Wednesday, 19 March 2014

The Fine Print: Legal & Tax insight

Investors have asked us whether convertible loans are feasible in Myanmar, as they have proved to be in other emerging markets. A convertible loan entitles the lender to swap it, partially or entirely, for equity (stocks, ordinary shares, preference shares, etc) of the borrower by a certain deadline and at a pre-agreed conversion rate.

A convertible loan has two purposes. The first is financing. If the borrower then defaults, it can pay the lender back using its own shares. This is the worst-case scenario for both lender and borrower, but has some appeal as long as the question of debt security in Myanmar is still complicated and enforceability is questionable. However, shareholders in locally owned companies cannot transfer shares to foreigners, and it is uncertain such a company would be allowed to increase its capital to allow foreigners in.

The second purpose is when international investors try to penetrate industries that are currently off-limits to foreigners. The investor lends to a company active in a certain sector in the hope that the sector will be liberalised in the future. The loan agreement allows the investor to recover the loan in shares of the local company instead of cash once foreign ownership restrictions have been lifted. Interest payments on the loan by the local company could be made dependent on profits. Such convertible loans have been used in other emerging markets as an interim step to foreign ownership while market access was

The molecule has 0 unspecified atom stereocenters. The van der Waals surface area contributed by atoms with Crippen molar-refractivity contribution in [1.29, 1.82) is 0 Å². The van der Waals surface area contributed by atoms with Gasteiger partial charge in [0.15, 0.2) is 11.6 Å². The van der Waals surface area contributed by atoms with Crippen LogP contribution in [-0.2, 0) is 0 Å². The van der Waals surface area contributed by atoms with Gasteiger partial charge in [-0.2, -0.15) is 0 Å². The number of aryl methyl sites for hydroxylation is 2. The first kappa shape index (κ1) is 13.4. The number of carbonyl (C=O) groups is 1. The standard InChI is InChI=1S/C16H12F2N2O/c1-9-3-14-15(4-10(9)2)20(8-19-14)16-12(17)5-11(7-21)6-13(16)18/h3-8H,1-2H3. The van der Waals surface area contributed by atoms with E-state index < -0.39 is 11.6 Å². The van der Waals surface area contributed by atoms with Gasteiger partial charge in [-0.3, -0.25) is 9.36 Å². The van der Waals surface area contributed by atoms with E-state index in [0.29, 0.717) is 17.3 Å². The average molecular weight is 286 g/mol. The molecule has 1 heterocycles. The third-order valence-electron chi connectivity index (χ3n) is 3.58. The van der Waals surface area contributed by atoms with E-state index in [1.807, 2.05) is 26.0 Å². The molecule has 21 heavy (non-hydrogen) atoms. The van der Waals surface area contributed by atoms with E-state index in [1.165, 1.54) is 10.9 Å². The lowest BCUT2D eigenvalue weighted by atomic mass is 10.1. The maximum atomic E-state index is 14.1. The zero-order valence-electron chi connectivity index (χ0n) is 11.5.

One of the problems in this scenario is the conversion mechanism. If a lender cannot convert the loan from a debt position to equity, it is nothing more than an unsecured loan. For example, an inter-bank convertible loan does not make sense as foreigners cannot own or operate banks in Myanmar. A foreign bank (the lender) therefore cannot switch the debt (the loan) into an equity stock of the local bank (the borrower). Microfinance institutions may be penalised as well, since it is a common practice in this industry. This has indirect consequences, as local banks are not in a position to inject large amounts of capital into the economy.

As to the second scenario, a foreign investor wishing to invest through a convertible loan may have difficulty finding local businesspeople familiar with the concept. Furthermore, it is unknown whether Central Bank approval could be obtained.

Alessio Polastri is managing partner and Sebastian Pawlita is a partner at Polastri Wint & Partners.

source: The Myanmar Times
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